Tata-Airbus consortium to manufacture C295 planes in India

Le consortium Tata-Airbus va fabriquer des avions C295 en Inde.

The Tata-Airbus consortium will manufacture C295 aircraft in India.

Prime Minister Narendra Modi laid the foundation for the Tata-Airbus consortium's C295 aircraft production plant in Vadodara, Gujarat, which will produce transport aircraft for the Indian Air Force (IAF). This is the first such initiative in which a commercial company will produce a military aircraft in India.

The C295 aircraft will also be manufactured outside of Europe for the first time. The manufacturing site will cater to the export of transport aircraft as well as new orders from the IAF.

The C295 was initially manufactured by Construccionaes Aeronauticcas SA, a Spanish aircraft manufacturer that is now part of Airbus, and the aircraft is manufactured at the Airbus factory in Spain. In September 2021, India agreed to pay Rs 21,935 million to Airbus Defense and Space for 56 C295 aircraft to replace the IAF's aging Avro-748 aircraft, which entered service in the early 1960s.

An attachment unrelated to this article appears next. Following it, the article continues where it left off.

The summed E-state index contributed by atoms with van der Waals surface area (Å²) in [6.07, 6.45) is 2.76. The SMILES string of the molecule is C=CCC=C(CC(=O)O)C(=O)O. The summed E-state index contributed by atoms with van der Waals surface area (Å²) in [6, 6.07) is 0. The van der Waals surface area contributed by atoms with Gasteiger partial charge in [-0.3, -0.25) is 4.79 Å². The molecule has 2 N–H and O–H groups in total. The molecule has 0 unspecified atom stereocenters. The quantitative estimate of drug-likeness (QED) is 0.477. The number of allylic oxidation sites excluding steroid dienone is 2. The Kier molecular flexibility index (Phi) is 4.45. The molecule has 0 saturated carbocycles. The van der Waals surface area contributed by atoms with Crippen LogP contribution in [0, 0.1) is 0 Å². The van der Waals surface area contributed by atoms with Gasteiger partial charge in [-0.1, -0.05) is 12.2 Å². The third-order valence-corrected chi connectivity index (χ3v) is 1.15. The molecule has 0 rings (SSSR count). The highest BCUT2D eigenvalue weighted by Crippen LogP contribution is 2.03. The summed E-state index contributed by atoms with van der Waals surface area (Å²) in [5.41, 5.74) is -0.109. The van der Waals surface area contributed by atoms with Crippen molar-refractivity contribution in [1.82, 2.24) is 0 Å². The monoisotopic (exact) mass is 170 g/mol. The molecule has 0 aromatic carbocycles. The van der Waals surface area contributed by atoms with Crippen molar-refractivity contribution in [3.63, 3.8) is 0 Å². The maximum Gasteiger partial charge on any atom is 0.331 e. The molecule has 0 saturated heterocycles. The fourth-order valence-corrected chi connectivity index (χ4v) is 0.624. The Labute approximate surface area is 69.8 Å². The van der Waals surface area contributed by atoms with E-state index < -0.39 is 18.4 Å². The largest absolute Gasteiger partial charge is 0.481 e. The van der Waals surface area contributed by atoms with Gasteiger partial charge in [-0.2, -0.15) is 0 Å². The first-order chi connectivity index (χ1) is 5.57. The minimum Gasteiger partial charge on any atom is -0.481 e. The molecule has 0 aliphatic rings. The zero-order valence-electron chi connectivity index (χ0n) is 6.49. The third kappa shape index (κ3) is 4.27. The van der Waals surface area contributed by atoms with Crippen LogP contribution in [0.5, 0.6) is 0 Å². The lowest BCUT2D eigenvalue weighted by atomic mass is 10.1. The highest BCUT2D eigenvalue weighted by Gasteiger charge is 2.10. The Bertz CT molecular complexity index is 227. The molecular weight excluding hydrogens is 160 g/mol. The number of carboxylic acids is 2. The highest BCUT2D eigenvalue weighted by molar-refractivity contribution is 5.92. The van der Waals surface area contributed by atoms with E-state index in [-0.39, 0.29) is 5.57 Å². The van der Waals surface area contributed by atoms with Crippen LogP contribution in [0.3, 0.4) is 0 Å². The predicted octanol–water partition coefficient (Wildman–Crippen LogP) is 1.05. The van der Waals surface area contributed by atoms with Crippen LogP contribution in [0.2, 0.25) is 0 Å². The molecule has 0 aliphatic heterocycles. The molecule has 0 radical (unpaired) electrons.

Airbus will deliver the first 16 aircraft in flight condition from its final assembly line in Seville, Spain, within four years, while the remaining 40 aircraft will be built by Tata Advanced Systems Ltd (TASL) in India as part of the industrial cooperation between the two companies.

The IAF will receive the 16 flying aircraft between September 2023 and August 2025. The first made-in-India aircraft will be delivered in September 2026, with the remaining 39 to be completed by August 2031.

According to Airbus, the C295 operates in the Brazilian jungles and Colombian mountains of South America, the deserts of Algeria and Jordan in the Middle East, and the frigid climates of Poland and Finland in Europe. The aircraft also took part in combat operations in Chad, Iraq and Afghanistan.

As a tactical transport aircraft, the C295 can transport troops and logistical supplies from the nation's major airfields to forward operating airfields. It can also operate on small, unprepared airstrips thanks to its short takeoff and landing (STOL) capability. According to Airbus, it can perform low-altitude operations for tactical missions from small airstrips as short as 2,200 feet long and at a reduced speed of 110 knots.

Additionally, the aircraft can be used for medical or casualty evacuations, special missions, disaster response and maritime patrol operations.